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Central African Republic: Little peace to keep, but 4.7 million lives to live

Displaced Fulani at Elevache IDP camp in Bambar. (Philip Kleinfeld/IRIN)

What's life like in a country the UN once dubbed "the unhappiest place on Earth"?

 

Philip Kleinfeld spent five weeks in the Central African Republic meeting peacekeepers, warlords, aid workers, and civilians whose lives intersect in a country rich in resources but impoverished by coups, mutinies, and civil war.

The peacekeeper, the soldier, the aid worker

Meet a few of the people who live and work in CAR

 

It's a little-covered war, one that occasionally pops up in international headlines but mostly upends lives out of view of much of the world. This three-part series picks up where the headlines leave off, assessing how UN peacekeeping operations are faring against a spiralling conflict, looking at the violence that hobbles humanitarian efforts, and talking with rape victims fending for themselves years after they were abused by the peacekeepers sent to protect them.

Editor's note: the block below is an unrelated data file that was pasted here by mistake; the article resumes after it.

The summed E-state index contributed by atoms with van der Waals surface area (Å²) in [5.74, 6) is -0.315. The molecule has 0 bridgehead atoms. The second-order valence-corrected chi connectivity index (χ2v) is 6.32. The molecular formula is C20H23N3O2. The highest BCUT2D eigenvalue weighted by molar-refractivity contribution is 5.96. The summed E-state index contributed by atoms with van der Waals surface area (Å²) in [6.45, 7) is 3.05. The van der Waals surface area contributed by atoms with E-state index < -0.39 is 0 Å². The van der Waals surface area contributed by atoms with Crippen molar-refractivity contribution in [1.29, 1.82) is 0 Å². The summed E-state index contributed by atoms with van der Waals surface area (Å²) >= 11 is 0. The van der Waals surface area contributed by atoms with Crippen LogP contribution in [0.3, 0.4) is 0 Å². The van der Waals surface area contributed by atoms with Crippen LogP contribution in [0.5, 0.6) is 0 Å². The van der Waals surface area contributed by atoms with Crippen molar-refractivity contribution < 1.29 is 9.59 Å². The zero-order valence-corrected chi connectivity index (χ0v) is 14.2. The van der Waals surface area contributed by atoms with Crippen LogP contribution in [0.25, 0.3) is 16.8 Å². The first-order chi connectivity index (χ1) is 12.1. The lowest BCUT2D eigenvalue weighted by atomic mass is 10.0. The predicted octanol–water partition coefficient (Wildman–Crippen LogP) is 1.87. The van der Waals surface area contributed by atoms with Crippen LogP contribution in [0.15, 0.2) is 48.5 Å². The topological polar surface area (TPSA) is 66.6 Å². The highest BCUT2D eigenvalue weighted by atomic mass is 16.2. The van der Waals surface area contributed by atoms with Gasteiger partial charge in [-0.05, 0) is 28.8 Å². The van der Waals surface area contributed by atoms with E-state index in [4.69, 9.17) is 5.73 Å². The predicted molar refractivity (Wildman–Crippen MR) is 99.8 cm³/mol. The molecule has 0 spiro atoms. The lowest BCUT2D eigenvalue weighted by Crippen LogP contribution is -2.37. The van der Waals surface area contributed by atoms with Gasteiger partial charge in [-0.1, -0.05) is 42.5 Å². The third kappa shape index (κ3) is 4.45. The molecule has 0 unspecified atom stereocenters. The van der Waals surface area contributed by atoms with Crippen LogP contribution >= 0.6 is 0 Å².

Nearly 60 years of conflict and political turmoil have shaped life in CAR.

 

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